What’s going on with UK Research Funding?

The government has a stated goal of achieving 2.4% of the UK’s GDP to be spent annually on research and development (R&D) by 2027. This would be an increase of more than a third on today’s spending levels.


After reaching 2.4%, the aim is to achieve 3% by 2030. Even this, however, is no higher than the middle of the range for OECD countries. Among advanced, highly research-active countries like the UK, the comparison is even less favourable in terms of levels of investment.

In any case, the plans represent a big expansion in funding. The question is, where will this money come from? The government has never claimed it would all come from the public purse – and clearly not all of it will.


The Funding Breakdown

Most of the public spending on research used to come through two channels:

First, there’s UKRI (UK Research and Innovation), the super-agency forged in 2018 out of a merger of the research councils, Research England and Innovate UK. UKRI allocated £7.5 billion of pounds in grants last year.

Second, there was Horizon 2020 – a research collaboration consisting of the EU and non-EU countries (known as ‘associated countries’). Horizon 2020 was funded by contributions from EU member states, as well as association fees paid by associated countries such as Switzerland and Israel. As the name suggests, Horizon 2020 provided funding plans until last year only.

As you may have seen in the news recently, another funding agency – the brainchild of Dominic Cummings before he left Downing St – has been set up under the name of ‘ARIA’ (Advanced Research and Invention Agency). It is based on the American ‘ARPA’ (or ‘DARPA’), with a current budget of £800 million until 2024/25.

Since Horizon 2020 concluded, Horizon Europe is due to replace it. Now that the UK has left the EU, we must join Horizon Europe as an associated country – by paying association fees. Previously, the UK’s access to Horizon 2020 came as part of the package of benefits covered by our membership contribution to the EU. Some countries did rather better in Horizon 2020 grants compared to their relative contribution to the EU’s overall budget. The UK itself received 12.1% (more than €7 billion), while it contributed an average 11.4% of the total EU budget. After Germany, the UK was the second largest recipient of Horizon 2020 grants.

Though the exact cost is not yet public, joining Horizon Europe will likely cost the UK around £1Bn a year – and, given the UK’s past success as an exporter of research, it is likely to see a return of between 100% and 150% of that figure. That excludes any calculation of the “multiplier effect” that accompanies funding.

In other words, by buying into Horizon Europe, the UK government will be able to fund UK research indirectly and bring in more money than it invests at the same time. It will also help to foster international collaboration, which, many would argue, is now more important than ever in the wake of Brexit.

The question remains though – how will the Government pay for this?


The R&D Budget

Following an announcement on April 1st, we now know that the government will be funding the UK’s access to Horizon Europe. In this latest press release, £250 million has now been allocated for this purpose. Additionally, there was a promise that there would be no cuts to the existing UKRI budgets. This avoids the earlier £1 billion cut to UKRI’s budget that was feared if the government had not made this announcement. That still leaves potentially 75% of the funding for Horizon Europe (beyond the £250 million) which is now, according to the government’s announcement, set to come from “unallocated funds”. This sounds worryingly vague, but perhaps it is merely a reflection of the fact that the exact cost for Horizon Europe association isn’t known yet.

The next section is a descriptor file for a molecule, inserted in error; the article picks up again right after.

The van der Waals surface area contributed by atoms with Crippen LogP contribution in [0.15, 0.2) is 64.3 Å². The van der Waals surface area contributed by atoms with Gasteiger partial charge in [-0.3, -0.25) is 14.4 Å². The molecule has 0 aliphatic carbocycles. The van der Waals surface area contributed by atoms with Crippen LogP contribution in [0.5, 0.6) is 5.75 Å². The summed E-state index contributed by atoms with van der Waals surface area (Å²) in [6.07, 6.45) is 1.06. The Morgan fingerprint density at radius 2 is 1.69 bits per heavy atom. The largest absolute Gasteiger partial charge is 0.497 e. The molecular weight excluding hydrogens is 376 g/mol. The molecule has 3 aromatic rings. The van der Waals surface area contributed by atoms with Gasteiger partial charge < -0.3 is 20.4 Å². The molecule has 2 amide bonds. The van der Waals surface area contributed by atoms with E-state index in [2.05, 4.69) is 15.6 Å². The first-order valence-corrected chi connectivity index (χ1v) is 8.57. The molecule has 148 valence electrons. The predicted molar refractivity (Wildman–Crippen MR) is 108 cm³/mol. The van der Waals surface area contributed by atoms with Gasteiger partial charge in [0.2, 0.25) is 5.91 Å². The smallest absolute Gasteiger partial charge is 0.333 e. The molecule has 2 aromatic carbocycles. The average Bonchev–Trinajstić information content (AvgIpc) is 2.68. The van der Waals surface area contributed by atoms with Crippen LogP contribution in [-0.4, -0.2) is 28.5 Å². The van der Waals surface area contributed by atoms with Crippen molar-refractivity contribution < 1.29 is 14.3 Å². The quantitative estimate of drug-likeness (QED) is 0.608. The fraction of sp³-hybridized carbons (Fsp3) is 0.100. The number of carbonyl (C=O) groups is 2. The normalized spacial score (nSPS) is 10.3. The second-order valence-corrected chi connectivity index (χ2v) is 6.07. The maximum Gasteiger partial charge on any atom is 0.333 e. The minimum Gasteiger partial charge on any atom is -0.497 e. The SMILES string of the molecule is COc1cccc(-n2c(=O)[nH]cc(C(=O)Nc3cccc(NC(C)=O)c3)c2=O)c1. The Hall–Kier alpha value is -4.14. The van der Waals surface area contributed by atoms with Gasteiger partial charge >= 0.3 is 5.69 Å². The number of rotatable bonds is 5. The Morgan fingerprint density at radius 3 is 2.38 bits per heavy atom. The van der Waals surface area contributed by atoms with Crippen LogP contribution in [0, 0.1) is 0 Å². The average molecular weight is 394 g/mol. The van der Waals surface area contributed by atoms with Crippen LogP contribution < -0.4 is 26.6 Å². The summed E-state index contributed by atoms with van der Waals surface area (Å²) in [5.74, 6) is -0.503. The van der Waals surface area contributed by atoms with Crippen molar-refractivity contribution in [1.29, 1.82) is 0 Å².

Also included in the April 1st press release was the bold statement that the government has now committed £14.9 billion in funding for research and development in 2021/22. It also highlights “a boost of more than £1.5 billion in 2020/21” which now means R&D spending is “at its highest level in four decades”. Of this £14.9 billion, the government has allocated £11.3bn for BEIS (Department for Business, Energy and Industrial Strategy) according to Science Minister Amanda Solloway.

While this looks like a step in the right direction, it is still unclear where the rest of the £14.9 billion will come from. As Andy Westwood has pointed out, 2027 is both the year Horizon Europe runs until – and the year the government hopes to reach its 2.4% target. There is concern that the government may use its investment in Horizon as an opportunity to ‘double count’ its funding allocation. This may be done by counting the £1 billion allocation to Horizon as well as counting any funding from Horizon itself. If this is the case, then it may bring the overall total up to around £13.2 billion. Of course, this still leaves £1.7 billion that we’re struggling to trace.

It seems that we will have to wait and see where the rest of this funding comes from or goes to, perhaps all will become clearer as future budgets are announced. In the wake of this unprecedented increase in funding levels, UK research will hopefully benefit from ever-increasing support in the future.

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